Lindsay, Jeff

Dexter Series
Darkly Dreaming Dexter by Jeff Lindsay Darkly Dreaming Dexter (2004)
From Publishers Weekly
It's been years since there's been a thriller debut as original as this one by Lindsay, who takes a tired subgenre-the serial-killer novel-and makes it as fresh as dawn. Lindsay's premise alone is worthy: narrator Dexter Morgan, a blood-spatter specialist for the Miami cops, is also a serial killer. But all his life, Dexter has followed the rules set down by his cop foster father (who knew of Dexter's proclivities), to indulge his passion only by slaying other serial killers. What makes this novel zing, though, is the narration-humorous, self-deprecating, smart and sometimes lyrical, it's a macabre fun ride ("I thought about the nice clothes that I always wore. Well of course I did. I took pride in being the best-dressed monster in Dade County"). The story opens with Dexter at play, kidnapping and killing a priest who has murdered a number of children, then moves on to the main plot, a series of gruesome killings of prostitutes by an unknown madman. Dexter's foster sister is a Miami Vice Squad cop working on the killings, so Dexter decides to help her solve the case. This puts him in conflict with a dumb but ambitious female homicide detective as well as, soon enough, the killer himself, whose approach to serial killing mirrors Dexter's own, uncomfortably so. Might Dexter himself be the culprit? The answer feels a bit contrived, but will surprise most readers, and it's a minor flaw in a gripping, deliciously offbeat novel that announces the arrival of a notable new talent.
Copyright © Reed Business Information, a division of Reed Elsevier Inc. All rights reserved.
Dearly Devoted Dexter by Jeff Lindsay Dearly Devoted Dexter (2005)
From Publishers Weekly
Dexter the Demon, Dexter the Avenger—whatever he chooses to call himself, the hero of this intelligent, darkly humorous series knows he's a monster who loves slicing people into little pieces. That Dexter limits his killing to "acceptable" victims—usually other serial killers—is designed to keep the reader from having to worry too much about the morality of his avocation. Dexter's just added his 40th victim, a homicidal pedophile, and is eagerly looking ahead to number 41 when he becomes involved in a case through his job as a blood spatter analyst at the Miami-Dade police forensics lab. A man is found with "everything on [his] body cut off, absolutely everything"—a piece of work that makes Dexter's own tidy killings look like child's play. This madman, nicknamed Danco, spends weeks surgically removing his victims' ears, lips, nose, arms, legs, etc., while keeping them alive to watch their own mutilation. Despite a certain professional admiration for Danco's dexterity, Dexter decides to take on the case. It's the contradictions in Dexter's character that make it all work—he's smart, he's funny, he cares for children, and yet he has no normal human responses or emotions. The first book in the series, Darkly Dreaming Dexter, was very well received; this one should be as well, and deservedly so. (July 19)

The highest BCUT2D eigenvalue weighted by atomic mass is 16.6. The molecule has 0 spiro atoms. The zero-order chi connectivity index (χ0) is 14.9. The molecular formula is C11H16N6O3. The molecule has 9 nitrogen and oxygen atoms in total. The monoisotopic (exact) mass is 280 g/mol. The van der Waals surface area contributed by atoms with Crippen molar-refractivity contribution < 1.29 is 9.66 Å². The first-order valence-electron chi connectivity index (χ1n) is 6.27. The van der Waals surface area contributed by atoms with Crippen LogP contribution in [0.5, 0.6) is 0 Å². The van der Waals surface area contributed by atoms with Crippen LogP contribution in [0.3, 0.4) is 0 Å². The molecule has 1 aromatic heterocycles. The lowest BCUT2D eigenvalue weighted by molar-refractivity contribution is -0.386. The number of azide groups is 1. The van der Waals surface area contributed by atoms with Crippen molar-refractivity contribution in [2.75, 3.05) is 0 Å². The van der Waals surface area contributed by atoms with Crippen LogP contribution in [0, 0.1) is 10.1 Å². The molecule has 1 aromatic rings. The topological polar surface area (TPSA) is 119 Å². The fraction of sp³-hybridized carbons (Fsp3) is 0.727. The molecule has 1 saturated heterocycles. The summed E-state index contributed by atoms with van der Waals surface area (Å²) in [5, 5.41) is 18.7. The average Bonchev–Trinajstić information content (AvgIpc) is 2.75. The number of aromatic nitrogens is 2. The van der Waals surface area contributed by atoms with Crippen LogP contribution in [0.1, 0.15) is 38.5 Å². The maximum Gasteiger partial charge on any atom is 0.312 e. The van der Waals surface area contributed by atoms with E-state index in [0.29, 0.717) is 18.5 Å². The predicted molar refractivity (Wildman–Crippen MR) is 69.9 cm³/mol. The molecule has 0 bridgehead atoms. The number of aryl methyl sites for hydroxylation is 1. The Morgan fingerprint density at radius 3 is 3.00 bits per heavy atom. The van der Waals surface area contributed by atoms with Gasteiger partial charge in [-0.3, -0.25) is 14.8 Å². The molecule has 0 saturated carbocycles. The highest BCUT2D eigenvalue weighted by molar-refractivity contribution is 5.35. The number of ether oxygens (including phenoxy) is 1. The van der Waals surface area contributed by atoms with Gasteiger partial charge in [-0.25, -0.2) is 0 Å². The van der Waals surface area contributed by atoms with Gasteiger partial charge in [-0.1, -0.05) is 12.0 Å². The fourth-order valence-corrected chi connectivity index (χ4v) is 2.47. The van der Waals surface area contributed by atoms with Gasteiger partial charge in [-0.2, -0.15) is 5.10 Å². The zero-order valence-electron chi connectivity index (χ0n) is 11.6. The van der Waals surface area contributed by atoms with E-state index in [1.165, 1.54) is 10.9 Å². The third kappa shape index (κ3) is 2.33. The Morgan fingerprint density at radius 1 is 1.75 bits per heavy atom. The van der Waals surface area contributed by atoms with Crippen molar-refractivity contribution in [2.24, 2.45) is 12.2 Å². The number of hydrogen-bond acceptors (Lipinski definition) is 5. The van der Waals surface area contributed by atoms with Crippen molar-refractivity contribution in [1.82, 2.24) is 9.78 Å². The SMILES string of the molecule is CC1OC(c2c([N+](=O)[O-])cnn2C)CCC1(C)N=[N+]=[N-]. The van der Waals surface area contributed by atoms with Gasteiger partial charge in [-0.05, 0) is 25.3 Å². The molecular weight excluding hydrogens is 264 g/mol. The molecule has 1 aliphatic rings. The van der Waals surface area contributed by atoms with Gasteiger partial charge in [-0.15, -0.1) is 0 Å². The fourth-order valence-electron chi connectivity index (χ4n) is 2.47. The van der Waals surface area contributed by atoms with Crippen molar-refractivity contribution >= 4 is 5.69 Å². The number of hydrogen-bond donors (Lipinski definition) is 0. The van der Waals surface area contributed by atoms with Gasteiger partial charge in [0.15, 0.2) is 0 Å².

Copyright © Reed Business Information, a division of Reed Elsevier Inc. All rights reserved.
Dexter in the Dark by Jeff Lindsay Dexter in the Dark (2007)
From Publishers Weekly